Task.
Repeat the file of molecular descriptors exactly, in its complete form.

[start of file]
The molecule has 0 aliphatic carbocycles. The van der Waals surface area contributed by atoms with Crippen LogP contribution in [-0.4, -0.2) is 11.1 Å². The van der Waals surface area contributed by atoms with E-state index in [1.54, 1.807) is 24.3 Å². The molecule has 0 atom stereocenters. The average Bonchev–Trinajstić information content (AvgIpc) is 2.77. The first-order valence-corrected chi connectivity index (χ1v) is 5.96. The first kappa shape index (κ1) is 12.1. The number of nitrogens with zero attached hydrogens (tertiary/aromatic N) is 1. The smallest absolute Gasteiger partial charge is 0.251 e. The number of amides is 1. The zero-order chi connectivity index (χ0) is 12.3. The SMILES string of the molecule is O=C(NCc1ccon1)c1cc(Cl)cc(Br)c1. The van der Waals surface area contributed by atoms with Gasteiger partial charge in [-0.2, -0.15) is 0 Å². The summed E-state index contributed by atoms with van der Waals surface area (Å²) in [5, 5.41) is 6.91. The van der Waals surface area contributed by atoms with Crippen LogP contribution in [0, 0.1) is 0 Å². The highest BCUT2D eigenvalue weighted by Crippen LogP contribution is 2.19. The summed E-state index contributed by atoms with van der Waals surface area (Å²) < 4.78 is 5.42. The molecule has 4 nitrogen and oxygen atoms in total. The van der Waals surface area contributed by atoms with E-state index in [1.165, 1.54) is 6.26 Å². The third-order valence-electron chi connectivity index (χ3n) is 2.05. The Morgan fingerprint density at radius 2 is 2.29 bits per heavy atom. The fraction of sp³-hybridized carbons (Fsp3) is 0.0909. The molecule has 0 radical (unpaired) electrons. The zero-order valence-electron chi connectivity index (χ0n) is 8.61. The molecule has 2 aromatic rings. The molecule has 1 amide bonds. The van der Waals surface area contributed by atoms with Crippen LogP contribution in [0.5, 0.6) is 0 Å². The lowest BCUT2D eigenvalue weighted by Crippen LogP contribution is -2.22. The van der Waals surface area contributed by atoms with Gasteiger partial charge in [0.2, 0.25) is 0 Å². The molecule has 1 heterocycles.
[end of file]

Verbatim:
The molecule has 0 aliphatic carbocycles. The van der Waals surface area contributed by atoms with Crippen LogP contribution in [-0.4, -0.2) is 11.1 Å². The van der Waals surface area contributed by atoms with E-state index in [1.54, 1.807) is 24.3 Å². The molecule has 0 atom stereocenters. The average Bonchev–Trinajstić information content (AvgIpc) is 2.77. The first-order valence-corrected chi connectivity index (χ1v) is 5.96. The first kappa shape index (κ1) is 12.1. The number of nitrogens with zero attached hydrogens (tertiary/aromatic N) is 1. The smallest absolute Gasteiger partial charge is 0.251 e. The number of amides is 1. The zero-order chi connectivity index (χ0) is 12.3. The SMILES string of the molecule is O=C(NCc1ccon1)c1cc(Cl)cc(Br)c1. The van der Waals surface area contributed by atoms with Gasteiger partial charge in [-0.2, -0.15) is 0 Å². The summed E-state index contributed by atoms with van der Waals surface area (Å²) in [5, 5.41) is 6.91. The van der Waals surface area contributed by atoms with Crippen LogP contribution in [0, 0.1) is 0 Å². The highest BCUT2D eigenvalue weighted by Crippen LogP contribution is 2.19. The summed E-state index contributed by atoms with van der Waals surface area (Å²) < 4.78 is 5.42. The molecule has 4 nitrogen and oxygen atoms in total. The van der Waals surface area contributed by atoms with E-state index in [1.165, 1.54) is 6.26 Å². The third-order valence-electron chi connectivity index (χ3n) is 2.05. The Morgan fingerprint density at radius 2 is 2.29 bits per heavy atom. The fraction of sp³-hybridized carbons (Fsp3) is 0.0909. The molecule has 0 radical (unpaired) electrons. The zero-order valence-electron chi connectivity index (χ0n) is 8.61. The molecule has 2 aromatic rings. The molecule has 1 amide bonds. The van der Waals surface area contributed by atoms with Crippen LogP contribution in [0.5, 0.6) is 0 Å². The lowest BCUT2D eigenvalue weighted by Crippen LogP contribution is -2.22. The van der Waals surface area contributed by atoms with Gasteiger partial charge in [0.2, 0.25) is 0 Å². The molecule has 1 heterocycles.